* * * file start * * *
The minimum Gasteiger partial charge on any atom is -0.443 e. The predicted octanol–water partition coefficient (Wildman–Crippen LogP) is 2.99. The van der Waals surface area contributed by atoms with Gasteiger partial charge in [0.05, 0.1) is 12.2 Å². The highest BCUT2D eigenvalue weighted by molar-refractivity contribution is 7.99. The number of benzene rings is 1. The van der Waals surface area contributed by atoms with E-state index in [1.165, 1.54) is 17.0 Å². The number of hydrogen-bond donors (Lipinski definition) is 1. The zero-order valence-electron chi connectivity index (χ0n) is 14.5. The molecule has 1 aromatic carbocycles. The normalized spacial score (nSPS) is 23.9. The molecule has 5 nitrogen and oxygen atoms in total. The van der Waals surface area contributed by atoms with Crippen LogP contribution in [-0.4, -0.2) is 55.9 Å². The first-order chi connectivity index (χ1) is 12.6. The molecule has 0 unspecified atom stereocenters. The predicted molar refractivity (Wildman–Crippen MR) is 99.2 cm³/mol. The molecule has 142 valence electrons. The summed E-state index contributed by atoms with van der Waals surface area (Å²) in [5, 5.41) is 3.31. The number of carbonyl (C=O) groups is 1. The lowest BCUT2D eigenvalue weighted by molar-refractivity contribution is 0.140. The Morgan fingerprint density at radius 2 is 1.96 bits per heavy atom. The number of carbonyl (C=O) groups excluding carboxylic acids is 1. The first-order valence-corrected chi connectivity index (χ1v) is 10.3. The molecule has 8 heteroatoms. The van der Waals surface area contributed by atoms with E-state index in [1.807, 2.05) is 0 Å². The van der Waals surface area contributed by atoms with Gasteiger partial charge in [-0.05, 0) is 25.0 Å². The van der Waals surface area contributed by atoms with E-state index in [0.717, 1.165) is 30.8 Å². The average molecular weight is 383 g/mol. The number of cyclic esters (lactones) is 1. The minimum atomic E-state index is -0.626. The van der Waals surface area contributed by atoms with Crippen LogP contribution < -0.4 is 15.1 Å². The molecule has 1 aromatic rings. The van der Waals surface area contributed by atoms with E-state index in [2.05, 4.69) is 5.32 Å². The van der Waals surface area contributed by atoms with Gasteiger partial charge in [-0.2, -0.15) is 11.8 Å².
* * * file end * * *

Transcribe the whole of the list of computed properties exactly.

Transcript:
The minimum Gasteiger partial charge on any atom is -0.443 e. The predicted octanol–water partition coefficient (Wildman–Crippen LogP) is 2.99. The van der Waals surface area contributed by atoms with Gasteiger partial charge in [0.05, 0.1) is 12.2 Å². The highest BCUT2D eigenvalue weighted by molar-refractivity contribution is 7.99. The number of benzene rings is 1. The van der Waals surface area contributed by atoms with E-state index in [1.165, 1.54) is 17.0 Å². The number of hydrogen-bond donors (Lipinski definition) is 1. The zero-order valence-electron chi connectivity index (χ0n) is 14.5. The molecule has 1 aromatic carbocycles. The normalized spacial score (nSPS) is 23.9. The molecule has 5 nitrogen and oxygen atoms in total. The van der Waals surface area contributed by atoms with Crippen LogP contribution in [-0.4, -0.2) is 55.9 Å². The first-order chi connectivity index (χ1) is 12.6. The molecule has 0 unspecified atom stereocenters. The predicted molar refractivity (Wildman–Crippen MR) is 99.2 cm³/mol. The molecule has 142 valence electrons. The summed E-state index contributed by atoms with van der Waals surface area (Å²) in [5, 5.41) is 3.31. The number of carbonyl (C=O) groups is 1. The lowest BCUT2D eigenvalue weighted by molar-refractivity contribution is 0.140. The Morgan fingerprint density at radius 2 is 1.96 bits per heavy atom. The number of carbonyl (C=O) groups excluding carboxylic acids is 1. The first-order valence-corrected chi connectivity index (χ1v) is 10.3. The molecule has 8 heteroatoms. The van der Waals surface area contributed by atoms with E-state index in [1.807, 2.05) is 0 Å². The van der Waals surface area contributed by atoms with Gasteiger partial charge in [-0.05, 0) is 25.0 Å². The van der Waals surface area contributed by atoms with E-state index in [0.717, 1.165) is 30.8 Å². The average molecular weight is 383 g/mol. The number of cyclic esters (lactones) is 1. The minimum atomic E-state index is -0.626. The van der Waals surface area contributed by atoms with Crippen LogP contribution < -0.4 is 15.1 Å². The molecule has 1 aromatic rings. The van der Waals surface area contributed by atoms with E-state index in [2.05, 4.69) is 5.32 Å². The van der Waals surface area contributed by atoms with Gasteiger partial charge in [-0.2, -0.15) is 11.8 Å².